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Dicamba is hurting monarch butterflies, scientists say

A monarch butterfly feeding on a milkweed plant.
Tom Koerner | U.S. Fish and Wildlife Service
A study from the Center for Biological Diversity is raising the alarm that dicamba-based herbicides could be damaging monarch butterfly habitats.

Scientists are concerned that monarch butterflies could be facing a new threat: pesticides that contain dicamba. 

A report released last week from the Center for Biological Diversity showed that monarch butterflies migrate through areas of the southern and Midwestern United States where dicamba is heavily used. The chemical can interrupt the growth of milkweed and other plants that the species feeds on. Monarch populations are critical pollinators of wildflowers and other plants, but the species has declined more than 80 percent in the last two decades

Since the 1960s, dicamba has been used to kill weeds, namely the notoriously tough pigweed. Its use expanded in the last couple years, after farmers began planting dicamba-tolerant soybean and cotton from Monsanto. In 2012, farmers used about 600,000 pounds of dicamba on crops.  Researchers estimate that nearly 60 million pounds could be used this year, based on Monsanto's projections. 

However, the herbicide harmed about 3.6 million acres of soybeans in the United States during the 2017 growing season, according to research at the University of Missouri-Columbia. In hot weather, dicamba can volitilize, or become a gas, and drift for miles, causing damage to sensitive crops. 

"We're not calling for an outright ban on dicamba, but we don't believe that it can be used safely on Monsanto's genetically engineered crops," said Nathan Donley, senior scientist at the Center for Biological Diversity.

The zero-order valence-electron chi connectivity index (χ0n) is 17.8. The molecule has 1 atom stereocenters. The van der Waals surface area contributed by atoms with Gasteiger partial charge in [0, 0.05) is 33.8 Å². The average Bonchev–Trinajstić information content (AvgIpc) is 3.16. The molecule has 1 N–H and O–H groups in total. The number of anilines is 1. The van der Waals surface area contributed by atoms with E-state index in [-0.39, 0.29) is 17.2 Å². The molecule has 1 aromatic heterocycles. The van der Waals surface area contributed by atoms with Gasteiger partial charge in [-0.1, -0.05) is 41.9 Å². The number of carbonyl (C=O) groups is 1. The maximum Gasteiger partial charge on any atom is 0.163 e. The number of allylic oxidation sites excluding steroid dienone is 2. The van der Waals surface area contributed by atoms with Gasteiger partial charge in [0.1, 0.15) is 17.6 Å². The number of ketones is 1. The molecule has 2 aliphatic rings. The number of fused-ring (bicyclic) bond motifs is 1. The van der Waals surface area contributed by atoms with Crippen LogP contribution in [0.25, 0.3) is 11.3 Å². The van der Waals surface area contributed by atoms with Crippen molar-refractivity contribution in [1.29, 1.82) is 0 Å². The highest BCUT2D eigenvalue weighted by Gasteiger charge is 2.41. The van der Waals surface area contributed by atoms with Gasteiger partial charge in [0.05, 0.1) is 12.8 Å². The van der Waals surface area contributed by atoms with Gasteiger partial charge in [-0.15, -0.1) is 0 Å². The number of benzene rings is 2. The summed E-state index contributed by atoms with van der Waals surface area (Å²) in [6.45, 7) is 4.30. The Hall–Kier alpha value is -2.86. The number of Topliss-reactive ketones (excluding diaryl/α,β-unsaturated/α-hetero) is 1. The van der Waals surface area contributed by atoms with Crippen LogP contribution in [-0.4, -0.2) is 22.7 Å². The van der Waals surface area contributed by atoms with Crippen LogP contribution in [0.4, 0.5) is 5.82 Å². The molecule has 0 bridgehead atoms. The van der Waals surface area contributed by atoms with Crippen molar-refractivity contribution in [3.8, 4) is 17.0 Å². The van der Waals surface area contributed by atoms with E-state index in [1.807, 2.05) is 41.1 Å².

There has been major initiatives to save monarch butterflies. Former President Barack Obama issued a memorandum to save honey bees, monarch butterflies and other pollinators in 2014. Monsanto has also launched projects to conserve the species and distribute milkweed plants to promote habitat. However, such efforts to plant milkweeds in agricultural areas could be undermined by dicamba use, Donley said. 

"I think we really need to make sure we maintain hospitable conditions for milkweed, and that means limiting pesticide use," he said. 

A map that displays where butterflies migrate and where dicamba is projected to be used in June.
Credit The Center for Biological Diversity
The Center for Biological Diversity's study notes that monarch butterflies migrate in parts of the United States where dicamba-tolerant soybean and cotton are planted and during portions of the growing season when growers will use the herbicide.

Missouri and a few other states of issued restrictions and cut-off dates for using dicamba products during this year's growing season. Arkansas banned the use of the herbicide altogether.

Monsanto has maintained that damage to other plants could be controlled with proper pesticide application training. The company has conducted "1,200 studies" that show that the chemical does not move when used correctly, said Scott Partridge, Monsanto's senior vice president of global affairs.

"If growers and applicators are successful in doing that, the product isn't going to move off target and cause any damage to the habitat of monarch butterflies," Partridge said. 

This isn't the first time that a weedkiller made by Monsanto has been blamed for the decline of monarch butterflies. Scientists have also blamed the population drop in part to Roundup Ready, which contains glyphosate. But the effects of dicamba are much more immediate on monarch habitat, Donley said.

"With most pesticides, the damage is delayed and it's harder for people to make the connection between pesticide use and harm," Donley said. "But with dicamba, you can actually see the damage in real time. I hope this is a wake-up call to the EPA and the farming community." 

In November 2016, the EPA approved the use of dicamba-based products such as DuPont's FeXapan and Monsanto's XtendiMax on genetically modified soybean and cotton. The Center for Biological Diversity wants the agency to let the two-year registration for dicamba to expire later this year. 

Follow Eli on Twitter: @StoriesByEli

Eli is the science and environment reporter at St. Louis Public Radio.

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